Like so many great endeavors, Andrea Baker’s hobby of making art out of wine bottles began with a question. The question wasn’t even related to art. In Baker’s job as chef of Gironda’s Restaurant in Redding, she hated to throw away the wine bottles that couldn’t be recycled due to their color. She wondered if there was some way to use them. That was the question. It wasn’t whimsical or even creative. It was just a little irritant that would turn into a pearl.
It started small. Baker thought maybe she could make candleholders for the restaurant. So she took some wine bottles out of the trash and headed to the craft store. She knew she wanted to cut the bottles but it took perseverance and some internet searching to figure out what tools she would need. From there it was trial and error.
After she had figured out the candleholders, she made some hanging bottles with votives inside. Her co-workers loved them and wanted to buy some. Baker loves to make people happy so she kicked into gear. It didn’t take long before she realized that she could supplement her income in her spare time. The extra cash flow was just one of the benefits she discovered.
“It is really relaxing and relieves stress, and I enjoy it. It gives me time at home and I am able to spend time with my 16-year-old son, Caleb,” Baker says.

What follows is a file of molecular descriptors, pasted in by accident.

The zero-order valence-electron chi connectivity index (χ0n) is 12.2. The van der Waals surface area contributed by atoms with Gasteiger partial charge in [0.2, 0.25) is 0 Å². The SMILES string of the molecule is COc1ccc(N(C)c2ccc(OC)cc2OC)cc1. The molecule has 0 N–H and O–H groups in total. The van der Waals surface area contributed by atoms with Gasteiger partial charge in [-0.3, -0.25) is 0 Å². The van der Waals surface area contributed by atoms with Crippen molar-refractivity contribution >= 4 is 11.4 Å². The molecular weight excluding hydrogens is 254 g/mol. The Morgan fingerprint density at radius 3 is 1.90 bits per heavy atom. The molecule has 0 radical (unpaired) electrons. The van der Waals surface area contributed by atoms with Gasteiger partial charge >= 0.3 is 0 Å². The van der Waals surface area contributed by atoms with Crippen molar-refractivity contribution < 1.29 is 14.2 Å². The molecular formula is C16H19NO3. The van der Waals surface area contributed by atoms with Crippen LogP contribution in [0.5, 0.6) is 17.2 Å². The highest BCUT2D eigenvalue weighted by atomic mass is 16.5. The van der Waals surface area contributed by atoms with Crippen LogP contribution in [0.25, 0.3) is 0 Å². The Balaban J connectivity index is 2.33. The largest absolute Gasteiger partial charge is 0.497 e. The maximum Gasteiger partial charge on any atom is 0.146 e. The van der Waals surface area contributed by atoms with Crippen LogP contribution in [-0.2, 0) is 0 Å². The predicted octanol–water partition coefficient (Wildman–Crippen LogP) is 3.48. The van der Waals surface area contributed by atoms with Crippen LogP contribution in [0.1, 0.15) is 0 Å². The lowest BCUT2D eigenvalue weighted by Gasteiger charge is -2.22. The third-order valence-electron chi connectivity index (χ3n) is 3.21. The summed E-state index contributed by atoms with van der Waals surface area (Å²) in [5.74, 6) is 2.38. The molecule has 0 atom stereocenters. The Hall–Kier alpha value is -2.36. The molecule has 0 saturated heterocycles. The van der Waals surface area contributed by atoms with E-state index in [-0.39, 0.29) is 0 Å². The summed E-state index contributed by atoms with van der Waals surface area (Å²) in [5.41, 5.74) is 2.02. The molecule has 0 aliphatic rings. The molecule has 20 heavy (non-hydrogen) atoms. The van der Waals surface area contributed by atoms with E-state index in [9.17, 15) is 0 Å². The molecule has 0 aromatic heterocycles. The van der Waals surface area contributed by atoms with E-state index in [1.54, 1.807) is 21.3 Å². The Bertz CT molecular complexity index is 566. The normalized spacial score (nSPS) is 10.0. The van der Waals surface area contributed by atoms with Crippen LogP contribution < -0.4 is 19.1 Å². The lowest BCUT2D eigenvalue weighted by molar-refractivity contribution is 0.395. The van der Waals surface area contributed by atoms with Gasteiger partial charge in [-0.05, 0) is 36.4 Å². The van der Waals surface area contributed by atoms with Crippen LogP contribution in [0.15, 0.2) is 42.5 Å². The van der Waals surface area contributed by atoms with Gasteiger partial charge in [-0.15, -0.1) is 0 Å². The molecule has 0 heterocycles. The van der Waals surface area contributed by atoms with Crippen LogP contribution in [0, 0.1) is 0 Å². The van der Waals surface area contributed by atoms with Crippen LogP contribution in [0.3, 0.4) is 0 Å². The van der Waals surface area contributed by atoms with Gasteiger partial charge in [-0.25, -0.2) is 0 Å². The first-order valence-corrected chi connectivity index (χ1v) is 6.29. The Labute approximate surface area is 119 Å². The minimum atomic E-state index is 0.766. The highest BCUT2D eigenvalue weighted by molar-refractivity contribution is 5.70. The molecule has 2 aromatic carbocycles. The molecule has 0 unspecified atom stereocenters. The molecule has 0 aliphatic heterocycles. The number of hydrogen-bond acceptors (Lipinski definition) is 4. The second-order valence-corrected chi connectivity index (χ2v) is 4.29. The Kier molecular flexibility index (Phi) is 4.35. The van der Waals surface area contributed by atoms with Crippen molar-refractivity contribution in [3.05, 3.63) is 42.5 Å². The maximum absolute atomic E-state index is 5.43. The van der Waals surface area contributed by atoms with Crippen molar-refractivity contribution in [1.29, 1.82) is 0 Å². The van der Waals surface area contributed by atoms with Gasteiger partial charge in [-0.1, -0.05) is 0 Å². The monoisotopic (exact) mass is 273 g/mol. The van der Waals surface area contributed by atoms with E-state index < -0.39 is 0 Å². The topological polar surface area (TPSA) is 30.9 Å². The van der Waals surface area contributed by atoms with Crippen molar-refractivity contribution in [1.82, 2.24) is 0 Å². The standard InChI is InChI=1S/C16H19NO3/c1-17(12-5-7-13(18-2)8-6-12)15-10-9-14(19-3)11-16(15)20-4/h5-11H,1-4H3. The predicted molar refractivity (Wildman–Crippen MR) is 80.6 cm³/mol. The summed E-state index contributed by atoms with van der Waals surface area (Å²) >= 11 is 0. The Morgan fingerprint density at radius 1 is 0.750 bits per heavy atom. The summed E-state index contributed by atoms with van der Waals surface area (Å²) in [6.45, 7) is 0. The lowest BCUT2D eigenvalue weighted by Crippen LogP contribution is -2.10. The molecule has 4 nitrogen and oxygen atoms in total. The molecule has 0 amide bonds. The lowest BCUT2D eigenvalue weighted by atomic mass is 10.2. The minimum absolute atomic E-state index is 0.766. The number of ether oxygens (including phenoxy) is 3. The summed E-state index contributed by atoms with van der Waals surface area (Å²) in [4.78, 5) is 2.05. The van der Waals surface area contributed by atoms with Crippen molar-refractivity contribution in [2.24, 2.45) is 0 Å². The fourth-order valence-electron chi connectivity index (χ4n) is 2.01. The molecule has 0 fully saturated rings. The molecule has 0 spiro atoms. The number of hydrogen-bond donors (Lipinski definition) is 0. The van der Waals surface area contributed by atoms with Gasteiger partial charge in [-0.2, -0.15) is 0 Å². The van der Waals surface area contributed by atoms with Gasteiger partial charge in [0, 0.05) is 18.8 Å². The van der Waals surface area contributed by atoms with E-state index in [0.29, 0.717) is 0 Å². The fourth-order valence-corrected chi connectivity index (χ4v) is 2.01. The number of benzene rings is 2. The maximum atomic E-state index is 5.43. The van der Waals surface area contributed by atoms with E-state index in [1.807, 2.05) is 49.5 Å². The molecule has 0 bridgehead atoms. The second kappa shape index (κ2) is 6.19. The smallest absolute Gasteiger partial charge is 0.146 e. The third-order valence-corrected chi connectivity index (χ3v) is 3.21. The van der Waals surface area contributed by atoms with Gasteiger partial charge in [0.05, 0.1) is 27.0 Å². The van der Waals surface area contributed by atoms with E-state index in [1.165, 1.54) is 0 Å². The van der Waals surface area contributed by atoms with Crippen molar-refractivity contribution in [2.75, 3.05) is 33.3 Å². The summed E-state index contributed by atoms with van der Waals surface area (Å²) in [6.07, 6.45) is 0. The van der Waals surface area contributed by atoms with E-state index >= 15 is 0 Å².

In addition to the flexibility, her new cottage business had low overhead. Baker recycles the bottles from her job and also from Johnny’s Bar in Redding. She finds little bottles and other supplies at thrift stores and yard sales. Keeping expenses low enabled her to grow her hobby.
As her hobby and skill evolved, Baker kept trying new things. Her website, http://www.bottleartwindchimes.com, showcases everything from the original candleholders to hurricane lamps to wind chimes, all made from upcycled wine bottles. She also makes wind chimes out of small vintage bottles. Some of the bottles she paints; some she turns into drinking glasses.
“They are really sturdy,” Baker says. “And they really are pretty. The candleholders and lanterns glow when the light is inside, and the wind chimes have a beautiful sound.”
Baker should glow a little too. Her bottle art is available in several stores in Redding, including the Enjoy Store, Vintner’s Winery, and Dave’s Barrels. She also sells at craft shows, and has sold out her drinking glasses at a Beer and Wine Festival.
“I believe everybody needs to learn something new every day or there isn’t anything in life to keep you going,” Baker reflects. Her “something new” keeps showing up in creative and whimsical designs. It also provides her with a pastime that she finds gratifying. “It makes me happy,” she said, “and it makes other people happy. I like that.”